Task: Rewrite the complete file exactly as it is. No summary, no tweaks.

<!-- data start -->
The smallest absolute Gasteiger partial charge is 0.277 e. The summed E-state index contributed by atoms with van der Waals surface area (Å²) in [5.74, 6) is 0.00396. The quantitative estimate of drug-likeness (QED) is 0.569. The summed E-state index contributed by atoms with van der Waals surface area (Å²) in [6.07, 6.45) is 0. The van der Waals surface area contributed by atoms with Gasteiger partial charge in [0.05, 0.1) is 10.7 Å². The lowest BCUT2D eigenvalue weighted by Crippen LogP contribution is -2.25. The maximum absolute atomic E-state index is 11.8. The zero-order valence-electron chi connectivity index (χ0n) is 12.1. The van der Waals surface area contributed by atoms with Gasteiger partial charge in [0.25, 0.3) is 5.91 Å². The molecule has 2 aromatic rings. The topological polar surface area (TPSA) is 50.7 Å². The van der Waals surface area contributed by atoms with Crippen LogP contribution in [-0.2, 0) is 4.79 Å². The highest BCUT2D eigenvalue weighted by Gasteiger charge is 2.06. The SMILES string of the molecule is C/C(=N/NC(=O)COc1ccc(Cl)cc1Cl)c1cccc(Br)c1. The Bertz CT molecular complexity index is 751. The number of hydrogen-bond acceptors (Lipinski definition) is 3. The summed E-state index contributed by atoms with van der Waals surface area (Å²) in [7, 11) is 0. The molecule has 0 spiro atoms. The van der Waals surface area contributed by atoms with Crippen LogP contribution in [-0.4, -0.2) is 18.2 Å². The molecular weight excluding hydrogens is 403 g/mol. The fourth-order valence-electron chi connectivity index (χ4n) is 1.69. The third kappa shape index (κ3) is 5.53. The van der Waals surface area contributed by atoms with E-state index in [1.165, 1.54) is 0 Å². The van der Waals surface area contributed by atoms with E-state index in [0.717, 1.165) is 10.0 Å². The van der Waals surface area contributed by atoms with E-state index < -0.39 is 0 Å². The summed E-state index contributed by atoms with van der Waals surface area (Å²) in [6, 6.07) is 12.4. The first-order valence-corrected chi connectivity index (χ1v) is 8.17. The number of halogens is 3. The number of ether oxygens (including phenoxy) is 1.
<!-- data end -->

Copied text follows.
The smallest absolute Gasteiger partial charge is 0.277 e. The summed E-state index contributed by atoms with van der Waals surface area (Å²) in [5.74, 6) is 0.00396. The quantitative estimate of drug-likeness (QED) is 0.569. The summed E-state index contributed by atoms with van der Waals surface area (Å²) in [6.07, 6.45) is 0. The van der Waals surface area contributed by atoms with Gasteiger partial charge in [0.05, 0.1) is 10.7 Å². The lowest BCUT2D eigenvalue weighted by Crippen LogP contribution is -2.25. The maximum absolute atomic E-state index is 11.8. The zero-order valence-electron chi connectivity index (χ0n) is 12.1. The van der Waals surface area contributed by atoms with Gasteiger partial charge in [0.25, 0.3) is 5.91 Å². The molecule has 2 aromatic rings. The topological polar surface area (TPSA) is 50.7 Å². The van der Waals surface area contributed by atoms with Crippen LogP contribution in [-0.2, 0) is 4.79 Å². The highest BCUT2D eigenvalue weighted by Gasteiger charge is 2.06. The SMILES string of the molecule is C/C(=N/NC(=O)COc1ccc(Cl)cc1Cl)c1cccc(Br)c1. The Bertz CT molecular complexity index is 751. The number of hydrogen-bond acceptors (Lipinski definition) is 3. The summed E-state index contributed by atoms with van der Waals surface area (Å²) in [7, 11) is 0. The molecule has 0 spiro atoms. The van der Waals surface area contributed by atoms with Crippen LogP contribution in [-0.4, -0.2) is 18.2 Å². The molecular weight excluding hydrogens is 403 g/mol. The fourth-order valence-electron chi connectivity index (χ4n) is 1.69. The third kappa shape index (κ3) is 5.53. The van der Waals surface area contributed by atoms with E-state index in [1.165, 1.54) is 0 Å². The van der Waals surface area contributed by atoms with E-state index in [0.717, 1.165) is 10.0 Å². The van der Waals surface area contributed by atoms with E-state index < -0.39 is 0 Å². The summed E-state index contributed by atoms with van der Waals surface area (Å²) in [6, 6.07) is 12.4. The first-order valence-corrected chi connectivity index (χ1v) is 8.17. The number of halogens is 3. The number of ether oxygens (including phenoxy) is 1.